Encyclopedia Astronautica
S5.1


Isayev Nitric acid/Amine rocket engine. 167 kN. SAM-missiles 217M and 218. Out of Production. Designation unknown.

Application: SAM-missiles 217M and 218.

Throttled thrust(vac): 49.000 kN (11,015 lbf). Engine: 122 kg (268 lb). Propellant Formulation: AK27I/TG-02. Thrust to Weight Ratio: 139.34.

Status: Out of Production.
Unfuelled mass: 122 kg (268 lb).
Height: 1.02 m (3.33 ft).
Diameter: 0.62 m (2.05 ft).
Thrust: 167.00 kN (37,543 lbf).
First Launch: 1950s late.

More... - Chronology...


Associated Countries
See also
Associated Launch Vehicles
  • 217 Russian surface-to-air missile. The 217 was a version of the V-300 with a variable thrust engine. Entered production. More...

Associated Manufacturers and Agencies
Associated Propellants
  • Nitric acid/Amine Drawing on the German World War II Wasserfall rocket, nitric acid (HNO3) became the early storable oxidiser of choice for missiles and upper stages of the 1950's. To overcome various problems with its use, it was necessary to combine the nitric acid with N2O4 and passivation compounds. These formulae were considered extremely secret at the time. By the late 1950's it was apparent that N2O4 by itself was a better oxidiser. Therefore nitric acid was almost entirely replaced by pure N2O4 in storable liquid fuel rocket engines developed after 1960. Early storable rocket systems sought to improve ignition characteristics and perforamance by eliminating the kerosene portion of the fuel. An amine is an organic compound produced when one or more hydrogen atoms of ammonia is replaced with organic groups. Mixed amine fuels were first developed by the Germans in World War II. TONKA-250, developed for the Wasserfall rocket, was used by the Russians after the war in various engines under the specification TG-02. More...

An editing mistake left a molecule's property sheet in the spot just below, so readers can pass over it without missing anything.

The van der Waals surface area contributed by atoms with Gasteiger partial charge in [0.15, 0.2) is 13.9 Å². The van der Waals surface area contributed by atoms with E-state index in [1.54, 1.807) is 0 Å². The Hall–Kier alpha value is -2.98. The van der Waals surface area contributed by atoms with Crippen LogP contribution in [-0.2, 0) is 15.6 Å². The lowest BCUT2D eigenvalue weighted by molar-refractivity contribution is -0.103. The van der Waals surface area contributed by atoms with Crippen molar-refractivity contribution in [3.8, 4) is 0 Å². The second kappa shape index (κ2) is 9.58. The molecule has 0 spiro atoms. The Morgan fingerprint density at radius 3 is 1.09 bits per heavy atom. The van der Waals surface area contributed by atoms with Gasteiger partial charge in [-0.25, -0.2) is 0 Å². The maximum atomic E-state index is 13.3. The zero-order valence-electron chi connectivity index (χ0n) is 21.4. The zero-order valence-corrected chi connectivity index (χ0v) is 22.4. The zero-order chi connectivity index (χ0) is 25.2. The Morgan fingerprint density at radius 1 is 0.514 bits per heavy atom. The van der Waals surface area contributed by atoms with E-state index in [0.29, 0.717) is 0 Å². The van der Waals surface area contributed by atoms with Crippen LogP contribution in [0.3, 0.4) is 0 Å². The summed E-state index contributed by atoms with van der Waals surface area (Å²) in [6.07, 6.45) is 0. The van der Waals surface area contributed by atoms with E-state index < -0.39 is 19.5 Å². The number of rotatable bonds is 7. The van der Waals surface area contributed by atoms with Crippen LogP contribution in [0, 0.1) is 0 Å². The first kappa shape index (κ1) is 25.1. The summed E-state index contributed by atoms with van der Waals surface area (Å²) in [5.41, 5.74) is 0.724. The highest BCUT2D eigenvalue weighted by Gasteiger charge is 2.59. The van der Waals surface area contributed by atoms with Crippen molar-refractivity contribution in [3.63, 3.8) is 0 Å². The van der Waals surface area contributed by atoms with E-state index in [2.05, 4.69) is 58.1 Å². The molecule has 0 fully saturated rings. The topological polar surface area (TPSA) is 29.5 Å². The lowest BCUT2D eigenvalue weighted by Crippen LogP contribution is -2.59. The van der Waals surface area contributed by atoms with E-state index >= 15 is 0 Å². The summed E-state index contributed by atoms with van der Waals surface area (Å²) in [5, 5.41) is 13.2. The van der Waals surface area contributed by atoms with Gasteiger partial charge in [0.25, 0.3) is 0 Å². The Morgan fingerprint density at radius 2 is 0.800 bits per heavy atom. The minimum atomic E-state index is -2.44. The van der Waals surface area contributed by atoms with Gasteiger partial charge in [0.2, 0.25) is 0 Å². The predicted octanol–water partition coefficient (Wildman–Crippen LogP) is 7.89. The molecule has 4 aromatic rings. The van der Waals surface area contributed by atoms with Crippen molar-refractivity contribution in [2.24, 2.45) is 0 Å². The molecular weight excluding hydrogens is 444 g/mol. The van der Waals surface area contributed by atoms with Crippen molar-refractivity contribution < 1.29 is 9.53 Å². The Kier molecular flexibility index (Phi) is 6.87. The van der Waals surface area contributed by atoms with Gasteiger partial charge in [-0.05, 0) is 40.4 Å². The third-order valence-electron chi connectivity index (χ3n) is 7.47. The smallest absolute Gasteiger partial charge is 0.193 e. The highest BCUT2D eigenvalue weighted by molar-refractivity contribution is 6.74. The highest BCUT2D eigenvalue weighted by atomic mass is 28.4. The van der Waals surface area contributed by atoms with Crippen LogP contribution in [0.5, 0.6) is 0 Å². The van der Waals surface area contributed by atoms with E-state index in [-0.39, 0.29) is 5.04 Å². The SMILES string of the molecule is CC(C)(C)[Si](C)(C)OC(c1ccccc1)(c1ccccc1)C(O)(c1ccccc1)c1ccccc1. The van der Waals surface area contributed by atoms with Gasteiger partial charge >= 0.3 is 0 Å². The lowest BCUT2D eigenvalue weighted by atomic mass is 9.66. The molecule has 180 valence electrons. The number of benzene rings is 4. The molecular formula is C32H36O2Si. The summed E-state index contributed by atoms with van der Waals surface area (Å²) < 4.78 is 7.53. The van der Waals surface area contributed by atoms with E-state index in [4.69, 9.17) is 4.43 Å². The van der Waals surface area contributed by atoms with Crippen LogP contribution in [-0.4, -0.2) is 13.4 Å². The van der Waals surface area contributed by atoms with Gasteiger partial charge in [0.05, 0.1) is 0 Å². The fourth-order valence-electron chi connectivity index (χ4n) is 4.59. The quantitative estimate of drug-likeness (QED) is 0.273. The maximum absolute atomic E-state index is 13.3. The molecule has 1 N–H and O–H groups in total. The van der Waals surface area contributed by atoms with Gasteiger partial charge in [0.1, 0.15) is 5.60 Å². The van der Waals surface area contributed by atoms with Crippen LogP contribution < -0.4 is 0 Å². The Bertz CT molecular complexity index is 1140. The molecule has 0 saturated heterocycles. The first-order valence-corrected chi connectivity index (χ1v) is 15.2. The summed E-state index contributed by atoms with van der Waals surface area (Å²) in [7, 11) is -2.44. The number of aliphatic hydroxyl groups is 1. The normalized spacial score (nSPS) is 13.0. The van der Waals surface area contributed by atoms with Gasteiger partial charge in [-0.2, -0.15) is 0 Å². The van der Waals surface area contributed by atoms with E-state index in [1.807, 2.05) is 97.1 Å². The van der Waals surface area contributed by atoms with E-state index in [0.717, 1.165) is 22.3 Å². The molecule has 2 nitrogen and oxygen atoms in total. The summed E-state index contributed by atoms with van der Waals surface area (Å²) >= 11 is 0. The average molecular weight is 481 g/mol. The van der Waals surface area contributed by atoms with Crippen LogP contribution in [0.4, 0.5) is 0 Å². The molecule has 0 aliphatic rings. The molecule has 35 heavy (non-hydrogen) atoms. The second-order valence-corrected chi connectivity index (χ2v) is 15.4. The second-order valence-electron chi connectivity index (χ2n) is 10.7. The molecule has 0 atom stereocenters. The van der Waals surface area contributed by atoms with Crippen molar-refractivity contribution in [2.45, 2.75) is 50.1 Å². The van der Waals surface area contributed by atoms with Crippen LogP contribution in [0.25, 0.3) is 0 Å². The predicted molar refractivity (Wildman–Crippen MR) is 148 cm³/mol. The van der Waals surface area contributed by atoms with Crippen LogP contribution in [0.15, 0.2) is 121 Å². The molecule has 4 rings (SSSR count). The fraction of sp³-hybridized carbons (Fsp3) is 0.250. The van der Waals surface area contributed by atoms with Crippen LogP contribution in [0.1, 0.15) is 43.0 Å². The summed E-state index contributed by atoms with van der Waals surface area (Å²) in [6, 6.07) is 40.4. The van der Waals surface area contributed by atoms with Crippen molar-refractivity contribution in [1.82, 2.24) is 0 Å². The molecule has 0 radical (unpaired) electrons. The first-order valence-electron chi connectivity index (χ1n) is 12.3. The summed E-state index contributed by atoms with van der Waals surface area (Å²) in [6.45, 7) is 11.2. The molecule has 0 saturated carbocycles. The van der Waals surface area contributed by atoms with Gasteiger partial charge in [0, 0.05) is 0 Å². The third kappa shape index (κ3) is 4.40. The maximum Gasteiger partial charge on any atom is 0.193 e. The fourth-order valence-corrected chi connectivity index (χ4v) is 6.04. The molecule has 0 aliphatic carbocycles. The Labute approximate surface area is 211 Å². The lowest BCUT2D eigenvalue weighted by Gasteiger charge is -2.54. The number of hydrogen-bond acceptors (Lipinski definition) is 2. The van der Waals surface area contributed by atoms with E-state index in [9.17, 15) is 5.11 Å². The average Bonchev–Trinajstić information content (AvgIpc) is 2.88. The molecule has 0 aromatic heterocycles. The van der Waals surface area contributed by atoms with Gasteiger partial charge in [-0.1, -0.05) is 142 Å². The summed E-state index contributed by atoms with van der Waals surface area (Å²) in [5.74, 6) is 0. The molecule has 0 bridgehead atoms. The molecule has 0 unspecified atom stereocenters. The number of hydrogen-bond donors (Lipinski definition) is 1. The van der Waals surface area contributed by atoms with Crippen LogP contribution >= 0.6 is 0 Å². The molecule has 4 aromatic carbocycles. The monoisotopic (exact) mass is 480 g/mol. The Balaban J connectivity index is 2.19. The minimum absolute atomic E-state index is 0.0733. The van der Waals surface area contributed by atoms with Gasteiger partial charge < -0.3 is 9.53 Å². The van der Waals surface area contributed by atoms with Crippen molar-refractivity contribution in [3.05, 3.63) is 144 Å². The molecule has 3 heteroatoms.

Bibliography
  • Russian Arms Catalogue, Vol 5 and 6, Military Parade, Moscow via Dietrich Haeseler.
  • Siddiqi, Asif A, Soviet Space Web Page, 1999 via Dietrich Haeseler. Web Address when accessed: here.

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